The percentage of people who developed COVID19 was somewhat lower in the HOcq arm (11.8%) than in the placebo arm (14.3%), but with this sample size, there is about one chance in three the difference is due to chance. (What he didn’t highlight is that, even with high-risk contacts, the risk of contagion is much lower than you might intuitively expect.) 

A fairly large proportion of test subjects in the HOcq arm reported gastrointestinal complaints, but interestingly, no severe adverse events were reported. (HOcq is known to lead to QT-prolongation: in combination with other drugs that do this, such as the macrolide antibiotic azithromycin, the cumulative effect may lead to heart arrhythmias.)

Anyway, let Dr. Seheult explain it himself:


(4) Dr. Mike Hansen discusses differences between autopsy reports of COVID19 deaths and deaths from seasonal flu

COVID19 update, Yom HaAtzma’ut edition: “Coronahotels” for mild cases in Israel; pathology professor discusses what can be learned about COVID19 from autopsies

Happy Independence Day/Yom Atzmaut Sameach to my fellow citizens of Israel

(1) In the video below, you see an interview with IDF soldiers staffing a “CoronaHotel”. As our hotels are basically shutdown anyhow, the government requisitioned a number of them to create a third option for people not sick enough to need hospital care, yet whose living conditions do not permit safe home isolation (e.g., because they might infect family members or roommates): the “CoronaHotels”. 

These places are operated by (mostly female) IDF soldiers in their mandatory service: here is a video interview with one of them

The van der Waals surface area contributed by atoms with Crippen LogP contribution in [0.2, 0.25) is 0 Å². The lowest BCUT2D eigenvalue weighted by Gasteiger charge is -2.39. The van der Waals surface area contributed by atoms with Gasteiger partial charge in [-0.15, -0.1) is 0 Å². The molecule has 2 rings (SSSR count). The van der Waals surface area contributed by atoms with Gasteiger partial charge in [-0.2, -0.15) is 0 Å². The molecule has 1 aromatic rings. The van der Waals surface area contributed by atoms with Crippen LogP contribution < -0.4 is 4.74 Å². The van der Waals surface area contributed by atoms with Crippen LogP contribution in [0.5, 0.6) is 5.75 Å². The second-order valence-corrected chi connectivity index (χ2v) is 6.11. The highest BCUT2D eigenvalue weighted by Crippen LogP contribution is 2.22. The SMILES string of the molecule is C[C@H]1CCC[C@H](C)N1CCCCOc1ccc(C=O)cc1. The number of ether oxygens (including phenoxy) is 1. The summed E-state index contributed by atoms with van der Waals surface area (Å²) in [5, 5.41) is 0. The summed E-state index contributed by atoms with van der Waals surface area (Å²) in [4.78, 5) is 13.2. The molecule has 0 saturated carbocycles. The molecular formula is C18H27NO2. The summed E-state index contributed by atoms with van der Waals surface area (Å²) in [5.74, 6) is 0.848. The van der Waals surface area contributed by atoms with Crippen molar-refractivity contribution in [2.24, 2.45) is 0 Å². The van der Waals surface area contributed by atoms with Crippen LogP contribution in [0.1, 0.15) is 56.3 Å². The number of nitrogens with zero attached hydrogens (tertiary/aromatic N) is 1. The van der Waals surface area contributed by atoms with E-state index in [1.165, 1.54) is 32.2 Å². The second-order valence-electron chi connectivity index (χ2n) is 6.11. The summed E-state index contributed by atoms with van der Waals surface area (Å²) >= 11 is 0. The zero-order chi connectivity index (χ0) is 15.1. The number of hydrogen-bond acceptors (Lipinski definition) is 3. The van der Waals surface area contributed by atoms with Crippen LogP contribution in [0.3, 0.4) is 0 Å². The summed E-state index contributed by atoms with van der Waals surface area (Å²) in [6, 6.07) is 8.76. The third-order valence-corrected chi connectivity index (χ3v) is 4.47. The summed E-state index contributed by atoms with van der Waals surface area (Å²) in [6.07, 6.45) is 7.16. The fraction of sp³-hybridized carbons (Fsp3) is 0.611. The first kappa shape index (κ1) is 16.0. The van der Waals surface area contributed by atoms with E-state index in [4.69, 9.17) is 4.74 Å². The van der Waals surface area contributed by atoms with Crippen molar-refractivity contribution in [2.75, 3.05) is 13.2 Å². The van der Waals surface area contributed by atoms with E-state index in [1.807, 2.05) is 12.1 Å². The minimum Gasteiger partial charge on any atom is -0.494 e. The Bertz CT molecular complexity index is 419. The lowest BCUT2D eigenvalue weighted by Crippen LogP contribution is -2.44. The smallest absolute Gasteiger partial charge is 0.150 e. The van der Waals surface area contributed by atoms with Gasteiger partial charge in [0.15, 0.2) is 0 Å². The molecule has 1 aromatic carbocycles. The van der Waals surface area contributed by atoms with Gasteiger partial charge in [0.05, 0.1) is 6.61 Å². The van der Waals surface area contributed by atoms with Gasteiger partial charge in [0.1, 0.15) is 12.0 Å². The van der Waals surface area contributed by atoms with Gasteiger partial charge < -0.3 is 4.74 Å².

No, the hotel is not on a dark, deserted highway 😉 — the one in the video is the Dan Panorama in Jerusalem, normally an upscale tourist and business hotel.

But can you check out? This is not in the hands of the IDF but of doctors, under the overall authority of the Health Ministry.

As I scraped together from different sources:

  • if you tested positive but never showed symptoms, you get retested after two weeks, and if you are negative for the virus then you can go home. If you still test positive, you are retested a week or so later.
  • If you did get a mild flu-like illness, you are tested after you get better.
  • Of course, if your condition worsens, you are transferred to a hospital. In this manner, hospital beds are only used for COVID19 patients who actually need hospital care.

According to the latest Ministry of Health update,

1,726 people are currently in CoronaHotels, 4,540 mild or suspected cases are in home isolation, and just 352 people are in hospital. Of the latter, 120 are in grave condition (91 of them on artificial respiration), 85 in moderate condition,  and the remainder currently in mild condition (presumably convalescent after more severe episodes). 212 people have died, 7,929 have officially recovered. Out of 15,782 documented infections, that leaves 7,641 active cases, down from their peak of 9,808 on April 15.

(2) Moving from Israel to Germany, DIE WELT has a long (and for me enlightening!) interview with two pathologists at the U. Of Hannover medical school, one of them a lung pathology professor. They perform numerous autopsies on patients deceased from COVID19. Normally they spend 5% of their time doing autopsies and 95% analyzing tissue samples from living patients, mostly for suspected tumors or to help establish optimal cancer treatment plans for confirmed tumors. Nowadays — mostly COVID19 dead. Below follows a mixture of paraphrased summaries and (in quotation marks) hand-corrected machine translations from the original German.